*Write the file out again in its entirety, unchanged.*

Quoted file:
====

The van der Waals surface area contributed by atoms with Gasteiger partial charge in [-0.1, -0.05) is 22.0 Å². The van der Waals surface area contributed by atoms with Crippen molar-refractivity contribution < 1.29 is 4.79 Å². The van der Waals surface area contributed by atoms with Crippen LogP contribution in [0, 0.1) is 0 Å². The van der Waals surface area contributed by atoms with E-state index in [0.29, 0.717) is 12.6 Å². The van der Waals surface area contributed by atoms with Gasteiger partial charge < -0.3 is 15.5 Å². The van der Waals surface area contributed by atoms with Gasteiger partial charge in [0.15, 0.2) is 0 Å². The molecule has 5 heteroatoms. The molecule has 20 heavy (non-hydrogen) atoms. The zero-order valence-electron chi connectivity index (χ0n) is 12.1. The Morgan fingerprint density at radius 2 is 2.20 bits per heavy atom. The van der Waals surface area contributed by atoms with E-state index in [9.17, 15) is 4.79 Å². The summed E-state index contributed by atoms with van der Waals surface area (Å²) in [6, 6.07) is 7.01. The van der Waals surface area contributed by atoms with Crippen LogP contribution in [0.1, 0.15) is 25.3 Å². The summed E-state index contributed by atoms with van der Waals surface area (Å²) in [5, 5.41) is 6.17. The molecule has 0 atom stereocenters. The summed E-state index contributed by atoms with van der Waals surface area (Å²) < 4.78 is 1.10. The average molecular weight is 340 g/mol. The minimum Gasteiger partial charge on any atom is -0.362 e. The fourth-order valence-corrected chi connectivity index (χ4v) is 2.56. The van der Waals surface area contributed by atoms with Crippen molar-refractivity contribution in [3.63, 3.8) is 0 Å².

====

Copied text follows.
The van der Waals surface area contributed by atoms with Gasteiger partial charge in [-0.1, -0.05) is 22.0 Å². The van der Waals surface area contributed by atoms with Crippen molar-refractivity contribution < 1.29 is 4.79 Å². The van der Waals surface area contributed by atoms with Crippen LogP contribution in [0, 0.1) is 0 Å². The van der Waals surface area contributed by atoms with E-state index in [0.29, 0.717) is 12.6 Å². The van der Waals surface area contributed by atoms with Gasteiger partial charge < -0.3 is 15.5 Å². The van der Waals surface area contributed by atoms with Gasteiger partial charge in [0.15, 0.2) is 0 Å². The molecule has 5 heteroatoms. The molecule has 20 heavy (non-hydrogen) atoms. The zero-order valence-electron chi connectivity index (χ0n) is 12.1. The Morgan fingerprint density at radius 2 is 2.20 bits per heavy atom. The van der Waals surface area contributed by atoms with E-state index in [9.17, 15) is 4.79 Å². The summed E-state index contributed by atoms with van der Waals surface area (Å²) in [6, 6.07) is 7.01. The van der Waals surface area contributed by atoms with Crippen LogP contribution in [0.1, 0.15) is 25.3 Å². The summed E-state index contributed by atoms with van der Waals surface area (Å²) in [5, 5.41) is 6.17. The molecule has 0 atom stereocenters. The summed E-state index contributed by atoms with van der Waals surface area (Å²) < 4.78 is 1.10. The average molecular weight is 340 g/mol. The minimum Gasteiger partial charge on any atom is -0.362 e. The fourth-order valence-corrected chi connectivity index (χ4v) is 2.56. The van der Waals surface area contributed by atoms with Crippen molar-refractivity contribution in [3.63, 3.8) is 0 Å².